This paper examines central banking in contemporary capitalism, particularly the role of inflation targeting and central bank independence. Emphasis is laid on the consequences of financial instability in light of the various episodes of the 1990s as well as the current sub‐prime mortgage market crisis. A Marxist political economy framework of monetary policy and financial instability is employed to show the limits of contemporary monetary policy. The paper stresses the importance of the various social and political aspects of central banking and their relation to class interests. It is established that the recent financial crisis shows the class dimension of inflation targeting, particularly its defence of financial interests. Central banks have used their power to protect financial profits while socialising financial losses at the expense of the vast majority of society.

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4. Developing Countries in the Era of Financialisation: From Deficit Accumulation to Reserve Accumulation

This paper examines the effects of financialisation on developing countries by considering international capital flows and reserve accumulation. Analytical focus lies on the international financial transactions of developing countries since 2000, especially in relation to the US economy. The paper shows that international capital flows have grown substantially, while at the same time developing countries have accumulated huge international reserves. The outcome has been net flows of capital from developing to developed countries. These phenomena are analysed within a Marxist framework that stresses the role of world money as well as the tendency of capitalist finance toward crisis. It is shown that the strategy of reserve accumulation, adopted by developing countries after the financial crises of the late 1990s, was a response to speculative and unstable capital flows. The strategy has resulted in substantial social costs for developing countries because it has facilitated net international transfer of capital from the poor to the rich, instead of promoting investment for purposes of economic development. The USA was the main beneficiary of these trends, thus revealing the problematic and exploitative character of the dollar as contemporary world money.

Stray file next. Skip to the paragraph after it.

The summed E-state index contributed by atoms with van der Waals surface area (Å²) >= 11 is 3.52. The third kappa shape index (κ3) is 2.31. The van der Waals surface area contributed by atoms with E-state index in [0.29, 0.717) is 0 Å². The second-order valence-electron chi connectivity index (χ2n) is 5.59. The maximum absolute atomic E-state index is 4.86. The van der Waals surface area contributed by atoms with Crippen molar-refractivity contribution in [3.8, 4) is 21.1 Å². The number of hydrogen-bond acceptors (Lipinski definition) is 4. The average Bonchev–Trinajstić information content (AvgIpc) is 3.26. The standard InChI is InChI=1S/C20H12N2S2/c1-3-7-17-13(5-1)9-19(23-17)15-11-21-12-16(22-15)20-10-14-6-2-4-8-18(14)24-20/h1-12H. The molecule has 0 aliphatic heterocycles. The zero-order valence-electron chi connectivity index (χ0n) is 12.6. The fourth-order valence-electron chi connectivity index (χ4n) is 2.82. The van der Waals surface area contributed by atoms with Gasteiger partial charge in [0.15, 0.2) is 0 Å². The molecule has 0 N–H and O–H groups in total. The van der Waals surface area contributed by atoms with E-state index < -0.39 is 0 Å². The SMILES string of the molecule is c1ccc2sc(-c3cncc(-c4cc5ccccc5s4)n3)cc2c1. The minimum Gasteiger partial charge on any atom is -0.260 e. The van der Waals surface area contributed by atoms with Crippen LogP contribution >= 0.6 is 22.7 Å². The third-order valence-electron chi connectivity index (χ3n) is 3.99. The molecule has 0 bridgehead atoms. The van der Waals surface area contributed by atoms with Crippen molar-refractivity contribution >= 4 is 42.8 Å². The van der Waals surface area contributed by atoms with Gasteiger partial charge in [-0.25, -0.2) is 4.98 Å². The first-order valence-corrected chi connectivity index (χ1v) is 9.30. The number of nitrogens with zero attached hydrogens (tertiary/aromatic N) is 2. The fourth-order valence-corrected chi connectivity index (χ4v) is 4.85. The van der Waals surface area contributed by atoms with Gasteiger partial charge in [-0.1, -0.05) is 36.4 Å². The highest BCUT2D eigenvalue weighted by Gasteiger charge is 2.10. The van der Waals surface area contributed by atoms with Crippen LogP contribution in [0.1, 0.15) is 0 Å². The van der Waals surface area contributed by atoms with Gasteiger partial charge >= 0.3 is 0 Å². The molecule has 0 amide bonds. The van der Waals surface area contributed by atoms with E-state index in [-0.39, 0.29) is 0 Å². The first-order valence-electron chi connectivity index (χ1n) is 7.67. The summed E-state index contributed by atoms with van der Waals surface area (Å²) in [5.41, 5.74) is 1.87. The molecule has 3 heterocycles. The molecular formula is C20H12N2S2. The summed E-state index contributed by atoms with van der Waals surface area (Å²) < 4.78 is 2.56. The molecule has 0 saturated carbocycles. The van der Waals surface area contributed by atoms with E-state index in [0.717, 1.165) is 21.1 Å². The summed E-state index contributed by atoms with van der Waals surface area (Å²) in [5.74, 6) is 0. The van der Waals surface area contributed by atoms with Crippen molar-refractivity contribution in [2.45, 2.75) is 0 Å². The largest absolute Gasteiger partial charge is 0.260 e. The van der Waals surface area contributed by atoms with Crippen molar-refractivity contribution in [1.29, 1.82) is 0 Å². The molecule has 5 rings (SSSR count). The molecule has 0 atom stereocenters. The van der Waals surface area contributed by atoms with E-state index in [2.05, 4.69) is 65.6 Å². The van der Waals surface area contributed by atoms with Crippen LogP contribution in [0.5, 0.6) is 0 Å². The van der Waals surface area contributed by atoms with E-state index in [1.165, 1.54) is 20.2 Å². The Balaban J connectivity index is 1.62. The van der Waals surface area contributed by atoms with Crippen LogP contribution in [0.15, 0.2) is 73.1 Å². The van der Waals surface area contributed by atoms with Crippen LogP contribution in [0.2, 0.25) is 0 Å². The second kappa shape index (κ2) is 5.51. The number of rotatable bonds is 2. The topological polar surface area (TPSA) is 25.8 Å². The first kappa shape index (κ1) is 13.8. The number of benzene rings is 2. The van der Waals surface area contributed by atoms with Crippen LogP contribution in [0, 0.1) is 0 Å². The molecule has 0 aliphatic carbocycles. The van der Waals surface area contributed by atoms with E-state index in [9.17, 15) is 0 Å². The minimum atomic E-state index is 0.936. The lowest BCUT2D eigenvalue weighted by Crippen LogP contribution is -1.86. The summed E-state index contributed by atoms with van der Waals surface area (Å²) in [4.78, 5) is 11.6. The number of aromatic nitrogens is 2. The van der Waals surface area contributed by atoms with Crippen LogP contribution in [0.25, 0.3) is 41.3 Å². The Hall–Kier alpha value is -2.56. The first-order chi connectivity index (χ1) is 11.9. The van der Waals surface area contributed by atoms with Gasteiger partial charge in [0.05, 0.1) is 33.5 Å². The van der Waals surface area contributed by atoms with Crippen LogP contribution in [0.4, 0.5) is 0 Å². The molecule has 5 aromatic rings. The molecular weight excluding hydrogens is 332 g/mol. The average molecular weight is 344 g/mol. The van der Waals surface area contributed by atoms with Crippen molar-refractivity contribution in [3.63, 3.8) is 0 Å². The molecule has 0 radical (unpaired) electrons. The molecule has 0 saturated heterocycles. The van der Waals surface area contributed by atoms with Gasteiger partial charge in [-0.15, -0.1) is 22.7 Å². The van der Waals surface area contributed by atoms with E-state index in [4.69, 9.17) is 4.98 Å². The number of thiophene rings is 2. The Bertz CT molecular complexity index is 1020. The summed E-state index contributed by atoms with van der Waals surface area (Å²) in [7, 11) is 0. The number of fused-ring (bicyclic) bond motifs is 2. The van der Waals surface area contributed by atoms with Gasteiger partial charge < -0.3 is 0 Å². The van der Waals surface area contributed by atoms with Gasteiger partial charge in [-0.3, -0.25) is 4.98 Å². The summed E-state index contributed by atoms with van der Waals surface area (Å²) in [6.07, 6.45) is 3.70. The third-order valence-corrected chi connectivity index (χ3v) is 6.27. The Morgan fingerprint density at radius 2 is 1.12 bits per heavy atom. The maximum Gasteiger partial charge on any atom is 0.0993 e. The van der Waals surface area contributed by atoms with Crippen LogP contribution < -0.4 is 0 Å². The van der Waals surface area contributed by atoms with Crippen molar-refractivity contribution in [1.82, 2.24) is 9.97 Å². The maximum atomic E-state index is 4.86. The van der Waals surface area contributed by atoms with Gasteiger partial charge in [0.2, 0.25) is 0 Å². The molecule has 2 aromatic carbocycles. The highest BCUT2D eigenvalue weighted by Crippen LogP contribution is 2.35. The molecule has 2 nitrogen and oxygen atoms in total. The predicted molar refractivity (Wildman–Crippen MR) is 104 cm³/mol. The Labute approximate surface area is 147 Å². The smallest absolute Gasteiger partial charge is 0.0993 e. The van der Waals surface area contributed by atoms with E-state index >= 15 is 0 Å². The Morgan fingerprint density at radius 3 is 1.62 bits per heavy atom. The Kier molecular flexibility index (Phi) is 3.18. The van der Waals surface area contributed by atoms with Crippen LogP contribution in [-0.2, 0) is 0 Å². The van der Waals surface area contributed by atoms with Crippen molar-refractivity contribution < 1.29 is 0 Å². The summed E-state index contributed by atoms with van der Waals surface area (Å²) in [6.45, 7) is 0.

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3. On the Content of Banking in Contemporary Capitalism

This paper considers the character and social content of banking in contemporary capitalism. Based on a survey of the operations of nine leading international banks, it documents the marked differences between contemporary banking and the traditional business of taking, making loans to enterprises, and making profits from the difference in interest rates between them. Notably, the operations of the world’s top banking organisations are shown to centre on various forms of credit to individual wage earners and on mediating access to financial markets by corporations and, increasingly, individuals. In order to characterise the social content of such activities the paper seeks to apply, and where necessary extend, existing Marxist analyses of banking, capital markets, and their relationship to capitalist accumulation. This includes advancing a number of elements of a distinctive Marxist interpretation of capital‐market operations to theorise financial market mediation relations between banks, corporations, and the mass of retail savers. The analysis pursued helps identify the distinctive and exploitative content of the relations banks maintain with ordinary wage earners through consumer and mortgage lending, as well as through the provision of pension‐related saving services.